Mrs. Dr. Harrison and the Women of San Juan Islands' Medical Community

Childbirth, Surgery, and Everything In-Between

From doctors to midwives, several of San Juan Islands' female settlers made names for themselves as they served the islands' dispersed populations.

With over a hundred islands, many not served by the ferries, medical care for San Juan Islanders often required a long journey. Throughout the 19th and 20th centuries, island women made names for themselves while providing health care in the San Juan Islands.

Agnes Harrison (neé Barlow) was an 1883 graduate of University of Michigan Medical School, joining a small but growing number of women in the medical profession. Known as “Mrs. Dr. Harrison” in the Islands, Harrison and her husband Dr. Isaac Harrison moved to Washington to serve in Seattle as physicians. Over the next couple of years, the Harrison family moved between Port Townsend, Orcas Island, and San Juan Island. The couple eventually settled on Orcas, where they also ran the Madrona Inn on Orcas Island while still practicing medicine. Agnes eventually delivered over 2,000 babies. Mrs. Dr. Harrison is remembered to this day as one of the island’s most outstanding medical providers.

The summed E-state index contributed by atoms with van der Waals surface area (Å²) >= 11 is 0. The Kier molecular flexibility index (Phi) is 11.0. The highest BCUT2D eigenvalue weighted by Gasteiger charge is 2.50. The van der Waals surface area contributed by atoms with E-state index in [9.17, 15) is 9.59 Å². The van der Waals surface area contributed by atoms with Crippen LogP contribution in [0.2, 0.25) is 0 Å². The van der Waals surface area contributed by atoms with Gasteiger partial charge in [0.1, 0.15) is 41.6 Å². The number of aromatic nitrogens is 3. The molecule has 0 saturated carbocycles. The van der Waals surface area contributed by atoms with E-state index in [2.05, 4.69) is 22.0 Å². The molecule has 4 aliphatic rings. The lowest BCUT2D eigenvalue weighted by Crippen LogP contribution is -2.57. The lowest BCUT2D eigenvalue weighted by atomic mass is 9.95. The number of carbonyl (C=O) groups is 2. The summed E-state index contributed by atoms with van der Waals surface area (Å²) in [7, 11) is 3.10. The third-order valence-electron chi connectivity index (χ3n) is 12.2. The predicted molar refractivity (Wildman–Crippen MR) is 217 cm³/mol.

In addition to physicians, midwives were also a welcome sight for San Juan Island residents. In 1860, Lucinda Boyce arrived on San Juan Island along with her third husband, Stephen. Over the course of Lucinda’s career, she delivered over 500 babies and never lost one according to local lore. She also had 15 children of her own, nine of whom were with Stephen. During her time on San Juan Island, Lucinda worked with both white settlers and natives. She also studied the Chinook language to help communicate better with her native clients.

Another famous midwife, Elsie Scott, came to San Juan Island in 1938 to serve as county public health nurse. While there, Elsie began her campaign of preventive care, providing diphtheria inoculation for over 600 local children and public health education such as the importance of boiling polluted drinking water. After discovering that many women could not reach the mainland in time for childbirth, Elsie created a partnership with local ferry businesses to create obstetric kits and training for the ferry crews.

Women such as Agnes Harrison, Lucinda Boyce, and Elsie Scott recognized the need the islands’ had for medical care and filled that need despite the fact that female practitioners were still a rare breed at the time. Though the main San Juan Islands have their own clinics today, the stories of these medical professionals show the dedication and innovation that was needed to serve such remote communities. The courage and determination of these practitioners ensured the health of the islands’ settlers and natives alike, a legacy that won’t soon be forgotten.



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